As the season grows closer to starting up again more and more questions are slowly being answered. The draft came and went, and free agency is long gone. So, what is left? The roster is almost completely locked in, and how will the rotation shape up.
Let’s start with the remaining guaranteed roster spots. Already invited to training camp are Chris Copeland, Chris Smith, Oscar Bellfield, John Shurna, Henry Sims, and Mychel Thompson. Besides Chris Copeland or Chris Smith I don’t think it is likely that any of those names make the final roster, barring a stand out performance in training camp.
Copeland proved himself a capable player in the summer league, and even went as far as to out play James White (the athletic forward the Knicks signed early in the offseason). Chris Smith is the brother of J.R., and is a shooting point guard who went undrafted.
The team is rumored to be interested in back up power forwards, because that is our weakest spot in the depth chart behind Amar’e Stoudemire. Some names that have been linked to the Knicks include DJ White (signed overseas), Lou Amundson (signed with Minnesota), Andray Blatche (signed with Nets), Kenyon Martin, and even retired Rasheed Wallace.
I am rooting for Kenyon Martin, who is supposedly not in favor of signing for a veteran’s minimum contract. I don’t think Martin has any choice if he wants to sign with a contender, and have the possibility of playing with former teammates Marcus Camby, J.R. Smith, Jason Kidd, and Carmelo Anthony. He is a capable rebounder and defender, but his scoring has decreased along with his age. Does he need to score? No, because hopefully STAT will do enough scoring for the entire position.
Rasheed Wallace is rumored to have worked out with the team last week, and the Knicks are reportedly interested. He retired 2 years ago from playing with the Celtics. Wallace was one of the best power forwards in the last 15 years, and won a championship with the Pistons (a team which Mike Woodson was on the coaching staff). He is a decent shooter, and was an excellent defender during his career, but is now 38, and I doubt is ready to contribute.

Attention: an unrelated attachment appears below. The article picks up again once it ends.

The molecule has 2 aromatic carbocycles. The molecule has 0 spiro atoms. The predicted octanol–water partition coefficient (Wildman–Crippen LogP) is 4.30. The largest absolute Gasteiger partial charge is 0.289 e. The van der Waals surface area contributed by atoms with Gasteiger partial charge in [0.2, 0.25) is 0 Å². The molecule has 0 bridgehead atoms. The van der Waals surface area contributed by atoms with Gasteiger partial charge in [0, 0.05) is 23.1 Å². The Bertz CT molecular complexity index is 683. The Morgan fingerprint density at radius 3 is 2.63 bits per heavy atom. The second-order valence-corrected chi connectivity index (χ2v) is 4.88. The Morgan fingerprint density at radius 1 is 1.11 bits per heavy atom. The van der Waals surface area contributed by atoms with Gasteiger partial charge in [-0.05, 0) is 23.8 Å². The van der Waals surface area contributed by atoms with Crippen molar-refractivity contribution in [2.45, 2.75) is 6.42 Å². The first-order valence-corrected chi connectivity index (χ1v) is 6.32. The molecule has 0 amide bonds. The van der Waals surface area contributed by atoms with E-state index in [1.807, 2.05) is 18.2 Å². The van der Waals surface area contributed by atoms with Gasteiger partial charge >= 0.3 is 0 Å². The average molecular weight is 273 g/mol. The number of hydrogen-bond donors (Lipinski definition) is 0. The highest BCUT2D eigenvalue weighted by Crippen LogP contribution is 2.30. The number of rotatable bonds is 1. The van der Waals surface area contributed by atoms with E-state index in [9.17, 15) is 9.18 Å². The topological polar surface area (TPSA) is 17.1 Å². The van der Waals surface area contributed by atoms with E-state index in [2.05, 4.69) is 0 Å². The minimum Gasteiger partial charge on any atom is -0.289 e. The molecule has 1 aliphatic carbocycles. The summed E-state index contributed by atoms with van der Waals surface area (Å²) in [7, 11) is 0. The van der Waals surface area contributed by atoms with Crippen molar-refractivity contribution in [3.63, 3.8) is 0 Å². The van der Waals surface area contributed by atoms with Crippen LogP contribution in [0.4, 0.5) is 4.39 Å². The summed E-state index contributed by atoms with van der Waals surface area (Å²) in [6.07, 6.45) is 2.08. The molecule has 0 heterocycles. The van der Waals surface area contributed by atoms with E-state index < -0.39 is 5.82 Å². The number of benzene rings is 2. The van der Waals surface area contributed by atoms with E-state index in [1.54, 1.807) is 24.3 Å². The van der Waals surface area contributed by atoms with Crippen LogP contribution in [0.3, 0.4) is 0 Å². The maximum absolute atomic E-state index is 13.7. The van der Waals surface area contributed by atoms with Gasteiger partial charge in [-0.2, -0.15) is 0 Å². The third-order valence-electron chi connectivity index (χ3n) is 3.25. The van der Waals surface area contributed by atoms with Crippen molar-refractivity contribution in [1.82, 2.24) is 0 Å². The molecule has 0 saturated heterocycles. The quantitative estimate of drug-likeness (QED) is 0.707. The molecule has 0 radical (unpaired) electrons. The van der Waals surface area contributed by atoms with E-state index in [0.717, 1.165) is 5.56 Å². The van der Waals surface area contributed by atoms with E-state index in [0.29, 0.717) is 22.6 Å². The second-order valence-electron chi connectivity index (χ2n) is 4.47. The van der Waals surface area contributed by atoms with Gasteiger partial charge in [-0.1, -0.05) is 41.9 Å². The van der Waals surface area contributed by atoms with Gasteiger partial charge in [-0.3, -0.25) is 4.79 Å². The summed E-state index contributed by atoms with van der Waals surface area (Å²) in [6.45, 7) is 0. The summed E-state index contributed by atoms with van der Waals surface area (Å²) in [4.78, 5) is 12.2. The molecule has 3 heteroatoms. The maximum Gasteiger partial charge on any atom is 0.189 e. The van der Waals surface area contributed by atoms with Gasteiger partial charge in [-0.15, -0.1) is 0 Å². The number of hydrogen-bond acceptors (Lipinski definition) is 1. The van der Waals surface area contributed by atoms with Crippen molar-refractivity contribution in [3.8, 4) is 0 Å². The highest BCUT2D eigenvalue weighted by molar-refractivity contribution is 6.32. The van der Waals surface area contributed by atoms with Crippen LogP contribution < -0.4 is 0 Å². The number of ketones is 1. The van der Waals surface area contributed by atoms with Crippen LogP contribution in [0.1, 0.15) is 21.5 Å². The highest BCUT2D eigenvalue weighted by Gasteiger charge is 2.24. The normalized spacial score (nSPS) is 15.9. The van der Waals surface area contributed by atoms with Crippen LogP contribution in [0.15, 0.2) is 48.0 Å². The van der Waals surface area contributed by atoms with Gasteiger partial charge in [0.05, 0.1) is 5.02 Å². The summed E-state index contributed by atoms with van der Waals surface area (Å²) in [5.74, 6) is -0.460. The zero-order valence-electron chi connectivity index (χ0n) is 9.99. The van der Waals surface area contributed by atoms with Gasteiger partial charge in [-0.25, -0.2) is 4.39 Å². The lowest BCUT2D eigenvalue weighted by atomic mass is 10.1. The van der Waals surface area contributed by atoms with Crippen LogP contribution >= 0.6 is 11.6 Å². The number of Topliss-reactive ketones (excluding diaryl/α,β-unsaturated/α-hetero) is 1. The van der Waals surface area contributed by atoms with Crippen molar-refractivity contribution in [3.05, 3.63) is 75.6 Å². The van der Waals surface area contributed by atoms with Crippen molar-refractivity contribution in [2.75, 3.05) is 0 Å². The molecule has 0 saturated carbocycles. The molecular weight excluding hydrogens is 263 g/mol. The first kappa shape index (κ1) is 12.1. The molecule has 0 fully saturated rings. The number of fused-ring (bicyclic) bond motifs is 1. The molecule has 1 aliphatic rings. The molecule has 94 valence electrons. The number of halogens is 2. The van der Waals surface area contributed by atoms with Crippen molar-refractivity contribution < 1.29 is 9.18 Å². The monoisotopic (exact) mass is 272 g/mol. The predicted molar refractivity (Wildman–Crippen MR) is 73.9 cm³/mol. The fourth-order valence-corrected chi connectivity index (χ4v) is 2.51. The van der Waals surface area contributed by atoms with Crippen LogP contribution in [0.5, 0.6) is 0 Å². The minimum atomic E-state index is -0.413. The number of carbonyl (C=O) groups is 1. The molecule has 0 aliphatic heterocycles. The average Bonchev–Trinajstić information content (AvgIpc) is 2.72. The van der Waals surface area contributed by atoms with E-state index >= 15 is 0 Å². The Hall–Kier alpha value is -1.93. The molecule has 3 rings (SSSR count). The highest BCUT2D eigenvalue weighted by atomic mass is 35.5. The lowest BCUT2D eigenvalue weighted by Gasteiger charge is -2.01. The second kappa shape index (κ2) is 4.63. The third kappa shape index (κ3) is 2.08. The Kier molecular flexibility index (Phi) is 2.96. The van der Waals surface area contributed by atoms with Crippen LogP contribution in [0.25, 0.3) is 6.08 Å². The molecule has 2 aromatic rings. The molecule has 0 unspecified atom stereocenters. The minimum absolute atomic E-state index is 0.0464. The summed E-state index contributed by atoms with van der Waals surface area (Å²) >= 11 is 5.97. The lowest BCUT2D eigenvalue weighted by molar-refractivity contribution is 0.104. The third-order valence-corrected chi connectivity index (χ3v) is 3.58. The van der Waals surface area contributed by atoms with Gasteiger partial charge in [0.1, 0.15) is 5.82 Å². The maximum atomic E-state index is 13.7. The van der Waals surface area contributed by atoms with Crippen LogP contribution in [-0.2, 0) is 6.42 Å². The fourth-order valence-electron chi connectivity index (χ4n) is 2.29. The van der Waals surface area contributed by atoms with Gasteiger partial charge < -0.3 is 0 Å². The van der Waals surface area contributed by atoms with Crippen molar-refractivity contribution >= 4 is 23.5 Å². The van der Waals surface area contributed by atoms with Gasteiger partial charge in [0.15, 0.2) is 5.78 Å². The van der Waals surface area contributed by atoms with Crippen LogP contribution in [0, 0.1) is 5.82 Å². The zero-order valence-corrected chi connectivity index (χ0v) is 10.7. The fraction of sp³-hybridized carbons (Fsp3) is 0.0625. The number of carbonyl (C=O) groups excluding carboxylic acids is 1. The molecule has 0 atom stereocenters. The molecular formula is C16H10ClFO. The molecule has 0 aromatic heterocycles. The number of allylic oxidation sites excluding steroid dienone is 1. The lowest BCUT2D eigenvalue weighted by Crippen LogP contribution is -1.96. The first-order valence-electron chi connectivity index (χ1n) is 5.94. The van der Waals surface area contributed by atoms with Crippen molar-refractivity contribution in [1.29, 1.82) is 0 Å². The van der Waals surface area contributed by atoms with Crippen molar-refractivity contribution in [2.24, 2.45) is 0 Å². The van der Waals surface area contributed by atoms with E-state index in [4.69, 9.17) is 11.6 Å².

Honestly, the most realistic result is that we sign one of those no-name players we invited to camp, and they probably won’t get much playing time. That is what typically happens when you are down to the 14th or 15th spot on the roster.
On to the rotation. The starting line up is all but set: Tyson Chandler, Amar’e Stoudemire, Carmelo Anthony, J.R. Smith, and Raymond Felton are the likely starters. The sixth man will probably start with Jason Kidd, but ultimately be J.R. Smith when Iman Shumpert returns to the starting line up from injury. Ronnie Brewer, Marcus Camby, and Steve Novak round out the rest of the bench that will get major minutes. After that comes Kurt Thomas, James White, Pablo Prigoni, and the other two players who have yet to be guaranteed.
The Knicks are a very deep team this year, and have some sort of insurance on their starting lineup if someone was to go down with an injury. A lot of people are seeing Pablo Prigoni as one of the players who may help the team a lot with his veteran play making.
Most of the role players have defined parts to play on this team. Marcus Camby: The enforcer. Steve Novak: The shooter. J.R. Smith: The chucker. Jason Kidd: The floor general. Ronnie Brewer: The stopper. Those are very simplified terms to describe what they will be asked to do this season, but overall these players are lucky to have such defined roles.
The Knicks have a stellar starting line-up, a great bench, and so much potential it could blow the top off the Garden, but will it all come together? The time will come soon enough that we will all, including the players, know what the Knicks are capable of.